[Techie Tuesdays] Mayur Pipaliya - from cracker to hacker

[Techie Tuesdays] Mayur Pipaliya - from cracker to hacker

Wednesday July 24, 2013,

4 min Read

The best police officer should have once been a thief. It would give him or her an inside understanding of how a thief thinks, thereby giving the police and edge over the thief. Similarly, if you're in the cyber security space, you'd better know every way in which a website can be hacked into. What better way to learn this, than to be a cracker yourself?


This is the story of Mayur Pipaliya's life. This inquisitive computer technologist today runs two data security companies - Leasededi and WebCare360. They help web companies patch security threats and do IT services as well. But there was a time, when Mayur was one of the guys that he protects his clients from today.

So what lead him to help people? Read on, this is one interesting story -

Necessity is the mother of all mischief 

Mayur first started coding in 9th standard, on his father's office computer. He says, "I saw a gif image on a website and I downloaded it. I tried altering it and that's where I figured out basic HTML coding. I then migrated to VB in my 10th standard and I made small programs like hotkey controller, which would give like small keyboard shortcuts."

But it wasn't until 11th class that he started getting his hands dirty with some serious code. He says, "Back then, we had very small bandwidth to work with and downloading large files was a pain. I had just discovered virtual machines. So say I had to download 600 MB worth files, I used to run windows on 6 VMs and download 100 MB files on each. So the time to download was reduced by quite a bit."

Internet connection would lead him to another mischief. In the early days of internet in India, the Reliance net cafes offered broadband level speeds. However, this was expensive and it was protected by their propriety shell. Mayur made a replicated their shell, which ran on his rules. He says, "They used to have old IBM machines with a floppy drive. We used to boot up an OS with the floppy drive and execute our own shell using a USB storage device. It looked exactly like their shell, but it didn't have its features like auto disconnect and timer etc."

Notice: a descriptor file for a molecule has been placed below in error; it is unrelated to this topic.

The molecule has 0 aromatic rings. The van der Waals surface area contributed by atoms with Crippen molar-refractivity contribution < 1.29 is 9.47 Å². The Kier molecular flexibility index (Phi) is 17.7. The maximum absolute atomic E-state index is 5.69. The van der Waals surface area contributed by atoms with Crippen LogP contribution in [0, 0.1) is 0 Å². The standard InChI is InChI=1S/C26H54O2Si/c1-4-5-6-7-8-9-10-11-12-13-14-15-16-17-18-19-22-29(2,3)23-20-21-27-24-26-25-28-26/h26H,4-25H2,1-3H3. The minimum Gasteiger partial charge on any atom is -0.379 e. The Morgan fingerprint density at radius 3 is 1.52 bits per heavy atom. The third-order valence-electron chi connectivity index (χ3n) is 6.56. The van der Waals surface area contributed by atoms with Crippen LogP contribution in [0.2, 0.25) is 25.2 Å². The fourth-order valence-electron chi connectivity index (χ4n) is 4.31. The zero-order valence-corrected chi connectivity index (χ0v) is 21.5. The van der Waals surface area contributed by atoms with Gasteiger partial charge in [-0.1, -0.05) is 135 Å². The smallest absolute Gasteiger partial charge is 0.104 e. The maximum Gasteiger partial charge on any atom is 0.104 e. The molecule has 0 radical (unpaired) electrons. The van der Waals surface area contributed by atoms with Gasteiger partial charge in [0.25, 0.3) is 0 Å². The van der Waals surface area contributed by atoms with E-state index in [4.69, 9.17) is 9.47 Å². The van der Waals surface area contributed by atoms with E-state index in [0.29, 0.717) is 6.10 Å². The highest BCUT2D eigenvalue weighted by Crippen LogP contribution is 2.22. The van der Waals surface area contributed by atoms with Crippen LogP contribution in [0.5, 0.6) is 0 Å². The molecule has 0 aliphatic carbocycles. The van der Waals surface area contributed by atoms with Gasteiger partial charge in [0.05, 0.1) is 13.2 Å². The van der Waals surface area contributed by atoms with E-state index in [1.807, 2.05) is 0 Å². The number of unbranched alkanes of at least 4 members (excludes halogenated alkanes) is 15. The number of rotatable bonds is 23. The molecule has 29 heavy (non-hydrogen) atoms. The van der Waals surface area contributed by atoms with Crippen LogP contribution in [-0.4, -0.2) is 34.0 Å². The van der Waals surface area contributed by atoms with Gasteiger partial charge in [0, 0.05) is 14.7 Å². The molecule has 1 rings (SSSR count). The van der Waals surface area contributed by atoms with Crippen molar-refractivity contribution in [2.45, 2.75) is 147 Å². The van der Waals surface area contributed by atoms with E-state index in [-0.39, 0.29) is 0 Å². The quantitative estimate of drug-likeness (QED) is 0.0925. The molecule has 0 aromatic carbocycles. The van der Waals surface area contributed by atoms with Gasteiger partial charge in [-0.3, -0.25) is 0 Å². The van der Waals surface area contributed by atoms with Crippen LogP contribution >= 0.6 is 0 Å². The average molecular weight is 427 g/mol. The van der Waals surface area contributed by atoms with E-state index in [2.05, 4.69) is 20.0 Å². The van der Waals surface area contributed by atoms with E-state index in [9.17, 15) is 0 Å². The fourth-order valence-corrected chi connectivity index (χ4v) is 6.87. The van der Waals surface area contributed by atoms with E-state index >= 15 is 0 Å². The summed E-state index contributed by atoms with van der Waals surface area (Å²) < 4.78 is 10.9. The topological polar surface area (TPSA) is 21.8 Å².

"Of course, I'd tell them that there was a security threat on their machines and I would tell them how to avoid it later on," he added

Linux and some more mischief 

In his time as a student at VTU, Mayur only got access to a computer in 2nd year. In this time, he read a lot of books on network security and computer algorithms. When he got his first laptop in 2nd year, Mayur quickly fell in love with Linux. He says, "Once I moved to Linux, I loved the freedom that it gave me. I also learned programming languages like Python, which I really enjoyed a lot."

In the meanwhile, the mischief hadn't ceased. Mayur said that he wasn't much into gaming while at college, but that didn't stop him from getting upto some mischief because of it. He says, "I managed to hack into the Manipal University's server, which was in a BSNL data center. We hosted Counter Strike on it. All of a sudden, people using BSNL connections experience no latency while playing CS. At the same time, Manipal started experience excessive data usage, as there were something like 20000 users playing the game in a day. Their IT head began searching for help on online forums and I saw it there. Ironically, I helped them out fixing the loophole that allowed me to hack in the first place!"

Coming of age 

At some point after his college, Mayur decided to use his skills for good. So he started WebCare360, which would help people defend their websites from people like him. His partnership with his co-founders, is also an interesting story; they're Pakistani. He says, "I met these guys in on a forum, and these were guys who were good in tech as well as computers. I've had a great partnership with these guys for the past four years."

On a parting note, he shared that computer science students should take to programming just for the heck of it. He says, "Just code. It will help you in your daily life in fixing things as well. Also make use of the internet. It has enough information to make you a good programmer.

Catch up with Mayur here

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